When teachers and children meet, foreign cultures don’t matter, there is no language barrier; all boundaries dissolve.  In addition to exploring the jungle flora and fauna, the time spent with youngsters was precious. Our visit to the school in Santa Cruz happened on Peru’s Independence Day and the children were dressed for the festivities.   The teachers from the institute (who just showed up without invitation) were welcomed by the mayor and town elders, who offered the traditional masato toast (fermented yuca, an acquired taste, or not!).  The village of about 100 families sports a school for kindergarten through high school for students, whose daily commute can be up to an hour by boat, no public transport available.  Despite the Spartan furnishings, the similarities between their classrooms and their American counterparts are stunning: posters on the environment and systems of the human body, alphabets illustrated with animal pictures, classroom rules.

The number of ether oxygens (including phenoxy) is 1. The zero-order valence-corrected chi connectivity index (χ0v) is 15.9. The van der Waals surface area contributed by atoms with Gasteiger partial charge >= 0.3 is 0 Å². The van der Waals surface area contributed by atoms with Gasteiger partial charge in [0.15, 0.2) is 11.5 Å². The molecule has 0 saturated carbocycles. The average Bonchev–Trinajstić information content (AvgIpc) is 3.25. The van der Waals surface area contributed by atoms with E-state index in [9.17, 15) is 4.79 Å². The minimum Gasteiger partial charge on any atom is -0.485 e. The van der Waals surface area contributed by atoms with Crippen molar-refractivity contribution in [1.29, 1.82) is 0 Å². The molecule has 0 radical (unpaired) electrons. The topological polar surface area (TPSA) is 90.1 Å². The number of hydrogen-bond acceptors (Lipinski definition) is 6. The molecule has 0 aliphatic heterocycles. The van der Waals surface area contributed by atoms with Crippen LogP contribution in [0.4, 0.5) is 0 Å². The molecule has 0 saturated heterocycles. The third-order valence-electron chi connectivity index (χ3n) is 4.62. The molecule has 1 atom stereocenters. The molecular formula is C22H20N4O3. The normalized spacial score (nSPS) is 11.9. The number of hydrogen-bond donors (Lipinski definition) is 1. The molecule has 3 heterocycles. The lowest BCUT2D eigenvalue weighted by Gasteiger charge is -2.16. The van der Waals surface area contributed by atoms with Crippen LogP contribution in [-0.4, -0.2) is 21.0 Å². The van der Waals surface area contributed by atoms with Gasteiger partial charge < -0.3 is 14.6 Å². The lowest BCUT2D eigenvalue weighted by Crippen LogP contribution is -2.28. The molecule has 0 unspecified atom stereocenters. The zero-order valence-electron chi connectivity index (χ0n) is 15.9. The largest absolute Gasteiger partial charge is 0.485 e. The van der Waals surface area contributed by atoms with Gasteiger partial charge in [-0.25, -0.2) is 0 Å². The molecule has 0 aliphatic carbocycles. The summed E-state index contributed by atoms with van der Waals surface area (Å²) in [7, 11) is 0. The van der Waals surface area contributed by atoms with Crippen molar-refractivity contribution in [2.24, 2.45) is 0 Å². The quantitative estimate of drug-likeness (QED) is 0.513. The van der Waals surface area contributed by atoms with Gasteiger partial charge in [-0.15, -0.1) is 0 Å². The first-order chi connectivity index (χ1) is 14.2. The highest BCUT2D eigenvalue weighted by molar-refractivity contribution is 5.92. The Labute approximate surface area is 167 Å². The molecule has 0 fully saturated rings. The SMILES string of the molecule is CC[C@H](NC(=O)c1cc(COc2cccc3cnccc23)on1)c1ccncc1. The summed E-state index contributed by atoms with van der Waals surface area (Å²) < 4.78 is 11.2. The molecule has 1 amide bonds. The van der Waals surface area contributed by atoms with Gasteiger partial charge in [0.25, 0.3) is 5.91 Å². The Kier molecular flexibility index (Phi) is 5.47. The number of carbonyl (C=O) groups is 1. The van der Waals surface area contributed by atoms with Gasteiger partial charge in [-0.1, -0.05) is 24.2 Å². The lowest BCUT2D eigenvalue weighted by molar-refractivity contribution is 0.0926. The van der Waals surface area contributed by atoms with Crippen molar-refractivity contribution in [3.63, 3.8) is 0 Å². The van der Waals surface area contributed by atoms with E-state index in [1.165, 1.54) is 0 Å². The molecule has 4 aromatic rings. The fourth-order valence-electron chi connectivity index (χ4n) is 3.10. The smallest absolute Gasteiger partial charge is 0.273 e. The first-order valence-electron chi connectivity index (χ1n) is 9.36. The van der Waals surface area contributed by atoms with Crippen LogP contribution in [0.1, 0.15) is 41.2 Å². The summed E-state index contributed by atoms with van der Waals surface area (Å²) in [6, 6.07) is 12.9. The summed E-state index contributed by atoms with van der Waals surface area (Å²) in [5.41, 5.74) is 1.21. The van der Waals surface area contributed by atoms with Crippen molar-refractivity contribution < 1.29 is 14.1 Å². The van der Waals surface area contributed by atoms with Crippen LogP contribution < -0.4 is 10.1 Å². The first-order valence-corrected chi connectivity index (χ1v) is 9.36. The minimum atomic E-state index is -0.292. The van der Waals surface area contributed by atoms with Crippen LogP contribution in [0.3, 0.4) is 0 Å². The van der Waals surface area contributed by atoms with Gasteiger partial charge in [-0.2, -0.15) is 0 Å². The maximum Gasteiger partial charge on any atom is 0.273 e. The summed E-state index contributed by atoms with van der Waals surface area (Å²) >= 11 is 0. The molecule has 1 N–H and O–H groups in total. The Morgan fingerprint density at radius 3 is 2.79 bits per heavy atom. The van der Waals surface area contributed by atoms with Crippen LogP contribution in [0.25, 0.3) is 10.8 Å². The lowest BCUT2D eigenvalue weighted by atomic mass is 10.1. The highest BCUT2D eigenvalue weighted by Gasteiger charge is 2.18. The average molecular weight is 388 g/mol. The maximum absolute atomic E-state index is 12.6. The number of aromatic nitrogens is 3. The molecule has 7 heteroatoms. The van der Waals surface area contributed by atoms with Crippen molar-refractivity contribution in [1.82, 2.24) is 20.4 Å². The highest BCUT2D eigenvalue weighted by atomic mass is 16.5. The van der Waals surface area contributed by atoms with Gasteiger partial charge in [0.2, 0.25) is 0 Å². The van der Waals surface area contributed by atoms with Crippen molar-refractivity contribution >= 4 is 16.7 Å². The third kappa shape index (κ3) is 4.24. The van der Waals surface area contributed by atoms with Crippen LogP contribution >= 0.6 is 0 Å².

Village school – not so different

While waiting for our return boat at the school, Donnamarie Polak, a fifth grade teacher from Ohio, urged the children to bring her one of their school books.  The children were spellbound listening to the gringa read to them.  Although the pronunciation was unique, they hung on every word.

No language barrier: Santa Cruz family enjoys a picture puzzle with British medical student Eleanor and Donnamarie.